This disparity in the distribution of investment dollars by disease state stands in contrast to the prevalence of cardiovascular disease and cancer. Heart disease is the leading cause of death for both men and women in the U.S., with approximately 640,000 people dying of heart disease in the U.S. every year.16 Cancer mortality rates closely follow, with approximately 596,000 cancer deaths in the U.S. per year.17 The dichotomy between low venture investment dollars despite a similar disease prevalence ultimately suggests cardiovascular research continues to be relatively underfunded. In the European Heart Journal, Dr. David Garcia-Dorad attributes this disproportionately low funding of cardiovascular research to five factors: one, the human emotional factor associated with cancer; two, the attractive economic and business implications of cancer treatments for drug companies driven by this emotional factor; three, the false perception that cardiac diseases are preventable and declining; four, the acute nature of some cardiac conditions, such as acute myocardial infarction; and five, the late adoption of molecular and genetic innovations to cardiovascular research.18 The last suggests an urgency to increase cardiovascular funding levels to allow for innovation in cardiovascular research to catch up with treatment innovations in other disease indications.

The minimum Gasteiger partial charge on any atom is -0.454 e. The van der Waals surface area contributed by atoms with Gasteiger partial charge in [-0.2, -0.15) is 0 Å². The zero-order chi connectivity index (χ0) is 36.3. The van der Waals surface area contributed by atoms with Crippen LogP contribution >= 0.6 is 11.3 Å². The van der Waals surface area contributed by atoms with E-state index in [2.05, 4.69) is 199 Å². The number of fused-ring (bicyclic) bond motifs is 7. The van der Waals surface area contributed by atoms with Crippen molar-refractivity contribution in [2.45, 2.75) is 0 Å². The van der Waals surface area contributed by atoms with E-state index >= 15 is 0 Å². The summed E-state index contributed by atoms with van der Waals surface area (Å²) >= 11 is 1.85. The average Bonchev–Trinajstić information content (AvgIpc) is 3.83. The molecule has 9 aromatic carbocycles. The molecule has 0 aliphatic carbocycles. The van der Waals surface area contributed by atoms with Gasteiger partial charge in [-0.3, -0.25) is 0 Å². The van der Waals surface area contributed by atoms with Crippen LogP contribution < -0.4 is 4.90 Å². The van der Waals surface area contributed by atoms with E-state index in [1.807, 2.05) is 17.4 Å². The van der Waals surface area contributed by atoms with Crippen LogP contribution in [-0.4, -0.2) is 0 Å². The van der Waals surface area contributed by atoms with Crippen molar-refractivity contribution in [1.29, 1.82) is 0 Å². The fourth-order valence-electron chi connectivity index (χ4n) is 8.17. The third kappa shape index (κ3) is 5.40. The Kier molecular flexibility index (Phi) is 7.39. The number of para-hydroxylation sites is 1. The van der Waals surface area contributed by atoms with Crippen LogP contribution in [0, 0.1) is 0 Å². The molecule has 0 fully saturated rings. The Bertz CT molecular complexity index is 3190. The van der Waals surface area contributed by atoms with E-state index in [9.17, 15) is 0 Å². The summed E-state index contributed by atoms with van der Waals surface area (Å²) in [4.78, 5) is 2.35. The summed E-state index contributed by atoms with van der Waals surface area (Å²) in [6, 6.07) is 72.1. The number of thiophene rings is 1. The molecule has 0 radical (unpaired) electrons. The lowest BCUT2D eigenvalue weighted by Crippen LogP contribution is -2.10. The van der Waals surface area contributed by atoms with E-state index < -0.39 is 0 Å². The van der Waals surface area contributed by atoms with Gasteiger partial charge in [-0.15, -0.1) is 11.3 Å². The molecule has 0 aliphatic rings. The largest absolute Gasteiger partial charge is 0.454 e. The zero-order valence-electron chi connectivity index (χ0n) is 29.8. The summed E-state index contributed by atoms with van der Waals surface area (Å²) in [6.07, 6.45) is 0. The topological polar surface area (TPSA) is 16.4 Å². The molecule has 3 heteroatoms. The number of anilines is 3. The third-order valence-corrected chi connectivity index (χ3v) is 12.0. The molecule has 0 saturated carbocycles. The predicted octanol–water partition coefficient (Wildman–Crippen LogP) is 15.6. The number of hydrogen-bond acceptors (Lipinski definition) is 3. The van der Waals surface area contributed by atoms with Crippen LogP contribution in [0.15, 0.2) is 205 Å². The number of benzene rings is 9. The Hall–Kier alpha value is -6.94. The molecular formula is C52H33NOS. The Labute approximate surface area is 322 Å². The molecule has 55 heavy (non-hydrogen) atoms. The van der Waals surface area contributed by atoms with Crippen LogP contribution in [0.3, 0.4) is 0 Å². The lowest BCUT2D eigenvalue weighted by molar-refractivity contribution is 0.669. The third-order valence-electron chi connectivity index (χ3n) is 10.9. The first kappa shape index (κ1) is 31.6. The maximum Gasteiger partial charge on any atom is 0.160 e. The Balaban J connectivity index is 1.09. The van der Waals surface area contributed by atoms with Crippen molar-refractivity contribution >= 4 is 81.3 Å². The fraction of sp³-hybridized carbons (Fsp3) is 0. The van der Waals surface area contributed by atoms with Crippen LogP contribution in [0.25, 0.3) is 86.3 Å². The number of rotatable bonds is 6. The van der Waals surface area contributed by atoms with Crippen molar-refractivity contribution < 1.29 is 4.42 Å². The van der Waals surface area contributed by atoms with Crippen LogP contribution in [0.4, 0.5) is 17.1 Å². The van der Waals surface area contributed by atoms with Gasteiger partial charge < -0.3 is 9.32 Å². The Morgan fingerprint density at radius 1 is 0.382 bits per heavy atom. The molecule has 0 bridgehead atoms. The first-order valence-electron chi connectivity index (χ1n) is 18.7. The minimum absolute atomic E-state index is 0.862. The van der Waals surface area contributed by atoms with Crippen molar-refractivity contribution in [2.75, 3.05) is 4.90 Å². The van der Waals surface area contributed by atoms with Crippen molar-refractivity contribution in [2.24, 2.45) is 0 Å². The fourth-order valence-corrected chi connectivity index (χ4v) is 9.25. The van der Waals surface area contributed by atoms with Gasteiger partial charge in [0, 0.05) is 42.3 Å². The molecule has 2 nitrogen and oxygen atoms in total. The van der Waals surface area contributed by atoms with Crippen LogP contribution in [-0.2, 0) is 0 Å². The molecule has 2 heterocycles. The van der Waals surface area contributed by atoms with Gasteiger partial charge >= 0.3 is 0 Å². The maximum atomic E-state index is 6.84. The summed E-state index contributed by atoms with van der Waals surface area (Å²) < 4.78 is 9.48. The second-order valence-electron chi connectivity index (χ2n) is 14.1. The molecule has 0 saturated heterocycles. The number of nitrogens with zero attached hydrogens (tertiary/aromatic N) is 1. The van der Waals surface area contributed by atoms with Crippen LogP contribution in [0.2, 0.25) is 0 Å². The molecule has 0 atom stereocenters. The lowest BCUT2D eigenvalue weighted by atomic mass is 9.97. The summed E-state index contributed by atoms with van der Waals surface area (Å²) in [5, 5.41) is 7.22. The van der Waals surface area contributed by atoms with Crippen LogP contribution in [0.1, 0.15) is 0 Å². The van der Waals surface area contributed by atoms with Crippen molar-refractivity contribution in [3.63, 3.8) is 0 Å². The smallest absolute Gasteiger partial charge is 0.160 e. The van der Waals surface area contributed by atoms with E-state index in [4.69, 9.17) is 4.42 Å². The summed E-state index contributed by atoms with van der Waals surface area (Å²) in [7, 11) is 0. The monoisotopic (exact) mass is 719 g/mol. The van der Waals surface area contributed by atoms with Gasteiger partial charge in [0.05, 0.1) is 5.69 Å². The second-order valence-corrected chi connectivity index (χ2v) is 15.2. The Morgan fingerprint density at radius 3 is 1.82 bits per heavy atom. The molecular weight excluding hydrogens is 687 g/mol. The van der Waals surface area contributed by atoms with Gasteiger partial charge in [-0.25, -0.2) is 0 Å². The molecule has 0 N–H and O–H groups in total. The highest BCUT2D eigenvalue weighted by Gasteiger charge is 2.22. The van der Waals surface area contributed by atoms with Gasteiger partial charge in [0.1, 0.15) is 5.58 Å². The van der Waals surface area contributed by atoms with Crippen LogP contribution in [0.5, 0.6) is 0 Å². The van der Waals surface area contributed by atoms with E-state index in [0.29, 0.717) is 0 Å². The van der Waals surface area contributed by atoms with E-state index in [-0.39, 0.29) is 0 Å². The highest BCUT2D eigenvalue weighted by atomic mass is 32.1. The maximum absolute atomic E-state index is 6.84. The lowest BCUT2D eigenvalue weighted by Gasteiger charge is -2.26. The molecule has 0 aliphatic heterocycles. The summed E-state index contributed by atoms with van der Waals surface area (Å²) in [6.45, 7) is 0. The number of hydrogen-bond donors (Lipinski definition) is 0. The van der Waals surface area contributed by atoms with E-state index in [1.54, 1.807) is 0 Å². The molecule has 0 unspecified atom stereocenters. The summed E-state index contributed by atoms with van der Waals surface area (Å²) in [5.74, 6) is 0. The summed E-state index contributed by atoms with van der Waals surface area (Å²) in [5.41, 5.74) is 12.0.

Venture Capital Funding of Cardiovascular Medicine